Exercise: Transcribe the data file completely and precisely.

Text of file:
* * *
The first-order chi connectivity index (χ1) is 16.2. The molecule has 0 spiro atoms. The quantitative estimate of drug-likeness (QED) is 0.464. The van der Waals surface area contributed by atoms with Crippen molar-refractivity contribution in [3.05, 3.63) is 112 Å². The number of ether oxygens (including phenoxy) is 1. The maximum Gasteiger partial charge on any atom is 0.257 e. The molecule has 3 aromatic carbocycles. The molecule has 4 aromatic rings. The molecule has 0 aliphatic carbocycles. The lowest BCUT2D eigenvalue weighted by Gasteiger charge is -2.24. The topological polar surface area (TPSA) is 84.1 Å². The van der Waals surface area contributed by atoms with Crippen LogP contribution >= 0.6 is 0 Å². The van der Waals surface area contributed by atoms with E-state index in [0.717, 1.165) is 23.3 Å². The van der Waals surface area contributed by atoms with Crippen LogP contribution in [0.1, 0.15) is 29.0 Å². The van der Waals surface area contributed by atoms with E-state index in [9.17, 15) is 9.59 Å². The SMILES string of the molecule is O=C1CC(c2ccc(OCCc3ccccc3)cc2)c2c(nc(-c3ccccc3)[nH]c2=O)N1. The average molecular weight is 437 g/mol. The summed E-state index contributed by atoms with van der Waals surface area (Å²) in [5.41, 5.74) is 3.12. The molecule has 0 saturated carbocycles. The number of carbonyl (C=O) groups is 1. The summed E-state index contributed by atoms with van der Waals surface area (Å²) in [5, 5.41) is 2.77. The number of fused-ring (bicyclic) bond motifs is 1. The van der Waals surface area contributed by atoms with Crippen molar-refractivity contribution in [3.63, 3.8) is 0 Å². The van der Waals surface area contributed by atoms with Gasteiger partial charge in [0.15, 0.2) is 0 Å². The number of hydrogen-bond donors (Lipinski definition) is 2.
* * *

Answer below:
The first-order chi connectivity index (χ1) is 16.2. The molecule has 0 spiro atoms. The quantitative estimate of drug-likeness (QED) is 0.464. The van der Waals surface area contributed by atoms with Crippen molar-refractivity contribution in [3.05, 3.63) is 112 Å². The number of ether oxygens (including phenoxy) is 1. The maximum Gasteiger partial charge on any atom is 0.257 e. The molecule has 3 aromatic carbocycles. The molecule has 4 aromatic rings. The molecule has 0 aliphatic carbocycles. The lowest BCUT2D eigenvalue weighted by Gasteiger charge is -2.24. The topological polar surface area (TPSA) is 84.1 Å². The van der Waals surface area contributed by atoms with Crippen LogP contribution >= 0.6 is 0 Å². The van der Waals surface area contributed by atoms with E-state index in [0.717, 1.165) is 23.3 Å². The van der Waals surface area contributed by atoms with Crippen LogP contribution in [0.1, 0.15) is 29.0 Å². The van der Waals surface area contributed by atoms with E-state index in [9.17, 15) is 9.59 Å². The SMILES string of the molecule is O=C1CC(c2ccc(OCCc3ccccc3)cc2)c2c(nc(-c3ccccc3)[nH]c2=O)N1. The average molecular weight is 437 g/mol. The summed E-state index contributed by atoms with van der Waals surface area (Å²) in [5.41, 5.74) is 3.12. The molecule has 0 saturated carbocycles. The number of carbonyl (C=O) groups is 1. The summed E-state index contributed by atoms with van der Waals surface area (Å²) in [5, 5.41) is 2.77. The number of fused-ring (bicyclic) bond motifs is 1. The van der Waals surface area contributed by atoms with Crippen molar-refractivity contribution in [3.63, 3.8) is 0 Å². The van der Waals surface area contributed by atoms with Gasteiger partial charge in [0.15, 0.2) is 0 Å². The number of hydrogen-bond donors (Lipinski definition) is 2.